Having crossed the line first at the World Triathlon Cup in Vina del Mar yesterday, American Katie Zaferes thought she’d finished the season on a high note, with a second consecutive World Cup podium.
However, after protests from coaches and athletes, it was decided that Zaferes, along with three other athletes, was to be disqualified after accidentally going the wrong way on the run.
In her place, 2016 Olympic champion Gwen Jorgensen was upgraded from third to the win, with teammate Gina Sereno and Britain’s Vicky Holland also promoted to the podium. Reflecting on the end result, Zaferes said whilst the day was a rollercoaster of emotions, not all was lost.
“From pride and happiness to sadness and frustration”
Having broken clear of Tereza Zimovjanova, Anna Godoy and Mathilde Gautier, who were all also disqualified, Zaferes and Zimovjanova had seemingly held off a fast finishing Jorgensen to take the two top steps on the podium.
However, having initially thought her worst mistake of the day was fumbling with her running shoes in T2, Zaferes found out she had been disqualified after going straight on to the blue carpet and the finish line rather than following the lead motorbike and jinking left to the road that ran parallel to it on the first lap of the run.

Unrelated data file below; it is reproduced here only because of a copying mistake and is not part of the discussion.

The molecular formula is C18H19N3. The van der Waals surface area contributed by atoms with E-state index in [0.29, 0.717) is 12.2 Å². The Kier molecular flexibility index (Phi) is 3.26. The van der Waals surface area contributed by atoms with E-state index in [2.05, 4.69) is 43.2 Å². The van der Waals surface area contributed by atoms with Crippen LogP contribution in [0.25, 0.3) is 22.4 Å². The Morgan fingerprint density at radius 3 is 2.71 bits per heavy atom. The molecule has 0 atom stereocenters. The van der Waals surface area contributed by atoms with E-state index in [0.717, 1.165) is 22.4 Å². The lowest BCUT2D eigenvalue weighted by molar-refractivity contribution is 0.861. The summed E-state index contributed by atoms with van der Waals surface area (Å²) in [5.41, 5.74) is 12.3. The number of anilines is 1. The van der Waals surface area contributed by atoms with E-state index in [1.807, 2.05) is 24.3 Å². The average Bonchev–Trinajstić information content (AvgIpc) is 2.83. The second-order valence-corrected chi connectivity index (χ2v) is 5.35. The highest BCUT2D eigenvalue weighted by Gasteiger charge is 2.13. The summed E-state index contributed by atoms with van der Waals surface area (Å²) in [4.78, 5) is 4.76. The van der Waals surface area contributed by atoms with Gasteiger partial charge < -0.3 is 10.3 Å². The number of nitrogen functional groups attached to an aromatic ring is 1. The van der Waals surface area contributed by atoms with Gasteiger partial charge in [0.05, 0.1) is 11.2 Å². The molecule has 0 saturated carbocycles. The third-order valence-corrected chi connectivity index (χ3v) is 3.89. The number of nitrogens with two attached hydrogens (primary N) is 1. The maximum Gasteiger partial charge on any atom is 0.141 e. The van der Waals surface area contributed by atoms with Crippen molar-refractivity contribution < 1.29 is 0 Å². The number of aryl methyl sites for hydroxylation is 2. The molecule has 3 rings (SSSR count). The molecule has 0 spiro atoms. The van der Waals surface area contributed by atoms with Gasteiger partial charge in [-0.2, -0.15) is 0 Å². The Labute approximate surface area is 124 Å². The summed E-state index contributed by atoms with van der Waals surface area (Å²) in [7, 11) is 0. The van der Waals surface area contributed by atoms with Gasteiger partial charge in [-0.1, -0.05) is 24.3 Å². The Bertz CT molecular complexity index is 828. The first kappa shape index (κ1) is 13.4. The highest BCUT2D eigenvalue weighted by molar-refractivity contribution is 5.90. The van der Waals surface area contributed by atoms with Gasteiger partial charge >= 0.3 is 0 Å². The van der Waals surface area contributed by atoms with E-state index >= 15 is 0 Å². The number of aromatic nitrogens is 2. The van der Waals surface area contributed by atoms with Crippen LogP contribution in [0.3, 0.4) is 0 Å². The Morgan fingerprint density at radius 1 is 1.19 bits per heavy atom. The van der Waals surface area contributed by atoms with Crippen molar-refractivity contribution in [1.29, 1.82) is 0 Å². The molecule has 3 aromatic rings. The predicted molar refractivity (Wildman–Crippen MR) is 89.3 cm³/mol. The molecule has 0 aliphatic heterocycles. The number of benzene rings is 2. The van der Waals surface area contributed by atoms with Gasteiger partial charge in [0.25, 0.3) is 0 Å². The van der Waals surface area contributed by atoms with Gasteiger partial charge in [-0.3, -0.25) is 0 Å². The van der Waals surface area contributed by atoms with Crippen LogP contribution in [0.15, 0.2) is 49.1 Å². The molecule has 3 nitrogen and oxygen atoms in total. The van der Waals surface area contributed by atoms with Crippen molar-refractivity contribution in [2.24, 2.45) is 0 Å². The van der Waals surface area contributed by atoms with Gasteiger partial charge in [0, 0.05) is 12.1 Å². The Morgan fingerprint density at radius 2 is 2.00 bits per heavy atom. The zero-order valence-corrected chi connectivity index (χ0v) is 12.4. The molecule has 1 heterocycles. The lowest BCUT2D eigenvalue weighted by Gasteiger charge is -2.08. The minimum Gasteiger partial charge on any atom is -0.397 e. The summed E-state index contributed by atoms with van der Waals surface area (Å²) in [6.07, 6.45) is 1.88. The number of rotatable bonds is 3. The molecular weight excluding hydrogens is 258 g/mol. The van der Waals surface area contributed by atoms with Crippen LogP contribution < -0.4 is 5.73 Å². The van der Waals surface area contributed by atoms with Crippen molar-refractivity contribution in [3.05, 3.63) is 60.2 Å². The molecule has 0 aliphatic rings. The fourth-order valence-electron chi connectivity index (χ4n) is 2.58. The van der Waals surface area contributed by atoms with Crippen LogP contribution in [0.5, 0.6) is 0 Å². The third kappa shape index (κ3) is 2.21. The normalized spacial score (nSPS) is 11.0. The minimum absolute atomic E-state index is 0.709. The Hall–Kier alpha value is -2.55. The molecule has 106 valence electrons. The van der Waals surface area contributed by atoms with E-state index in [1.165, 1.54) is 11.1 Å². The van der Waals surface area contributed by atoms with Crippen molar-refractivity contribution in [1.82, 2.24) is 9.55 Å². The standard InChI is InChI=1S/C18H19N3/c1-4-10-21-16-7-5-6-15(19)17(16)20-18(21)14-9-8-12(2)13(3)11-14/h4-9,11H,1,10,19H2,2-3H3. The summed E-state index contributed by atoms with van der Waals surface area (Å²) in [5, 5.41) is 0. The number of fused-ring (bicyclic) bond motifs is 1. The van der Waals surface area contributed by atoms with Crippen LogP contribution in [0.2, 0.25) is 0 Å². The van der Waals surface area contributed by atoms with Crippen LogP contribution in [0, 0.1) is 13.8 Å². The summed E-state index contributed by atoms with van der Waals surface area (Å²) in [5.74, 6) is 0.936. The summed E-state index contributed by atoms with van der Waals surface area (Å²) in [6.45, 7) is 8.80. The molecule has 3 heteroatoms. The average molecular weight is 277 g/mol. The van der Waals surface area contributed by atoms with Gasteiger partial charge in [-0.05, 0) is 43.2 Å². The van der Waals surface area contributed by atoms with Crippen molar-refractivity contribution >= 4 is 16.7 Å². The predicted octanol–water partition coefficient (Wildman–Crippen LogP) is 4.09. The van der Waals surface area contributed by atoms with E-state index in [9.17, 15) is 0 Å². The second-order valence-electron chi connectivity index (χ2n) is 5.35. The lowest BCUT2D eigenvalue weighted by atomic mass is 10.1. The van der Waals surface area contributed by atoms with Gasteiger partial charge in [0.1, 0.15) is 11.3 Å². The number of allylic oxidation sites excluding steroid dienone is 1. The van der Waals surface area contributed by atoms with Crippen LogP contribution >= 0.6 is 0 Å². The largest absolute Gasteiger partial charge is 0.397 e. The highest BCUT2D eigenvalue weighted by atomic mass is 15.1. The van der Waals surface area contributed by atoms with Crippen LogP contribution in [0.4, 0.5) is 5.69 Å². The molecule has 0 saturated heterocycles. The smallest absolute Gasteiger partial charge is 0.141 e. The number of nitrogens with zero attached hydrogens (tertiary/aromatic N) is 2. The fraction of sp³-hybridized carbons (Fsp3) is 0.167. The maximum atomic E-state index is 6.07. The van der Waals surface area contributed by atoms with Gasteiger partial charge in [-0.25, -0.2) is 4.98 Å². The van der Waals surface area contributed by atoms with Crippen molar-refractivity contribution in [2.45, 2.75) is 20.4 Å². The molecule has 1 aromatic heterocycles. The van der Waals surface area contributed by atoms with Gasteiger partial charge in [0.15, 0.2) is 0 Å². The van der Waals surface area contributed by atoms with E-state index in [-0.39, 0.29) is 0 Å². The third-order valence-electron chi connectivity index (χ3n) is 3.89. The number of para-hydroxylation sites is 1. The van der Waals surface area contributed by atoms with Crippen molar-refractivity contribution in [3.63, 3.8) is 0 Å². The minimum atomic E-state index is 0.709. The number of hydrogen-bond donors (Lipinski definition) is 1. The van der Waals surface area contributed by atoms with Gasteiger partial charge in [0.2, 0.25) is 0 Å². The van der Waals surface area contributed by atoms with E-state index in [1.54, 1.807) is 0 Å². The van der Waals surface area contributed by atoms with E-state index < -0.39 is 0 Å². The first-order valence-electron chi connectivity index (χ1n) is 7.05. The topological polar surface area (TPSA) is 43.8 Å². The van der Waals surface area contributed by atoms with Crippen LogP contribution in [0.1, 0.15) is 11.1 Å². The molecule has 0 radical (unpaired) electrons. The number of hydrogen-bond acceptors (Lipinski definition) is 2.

Taking to her Instagram page after the race, Zaferes shared an excerpt from her journal, after listing everything she was grateful for on race day. Despite the disappointment of disqualification, the Olympic medallist revealed that she had found some silver linings.
“Yesterday I thought my biggest mistake was in T2, only to find out after the finish I had made a much bigger mistake and went the wrong way on the course to get disqualified. Going from pride and happiness to sadness and frustration happened so quickly.
“It took a bit of time and a whole lot of support and love to realise not all was lost yesterday. Yesterday was the worst day I’ve had in a while and then I wrote out my gratitude list and realised that’s a pretty good worst day.”
As a result of the final standings in Chile, Jorgensen overtook Zaferes in the Individual Olympic Rankings to move into #40, with Zaferes dropping to #44.
In the separate World Rankings, both Jorgensen and second-placed Sereno leapfrogged Zaferes, as the trio finish the year in #30, #33 and #34 respectively.
Heading into the final qualification period for the Paris Olympic Games next year, could this result be crucial in determining the USA women’s team?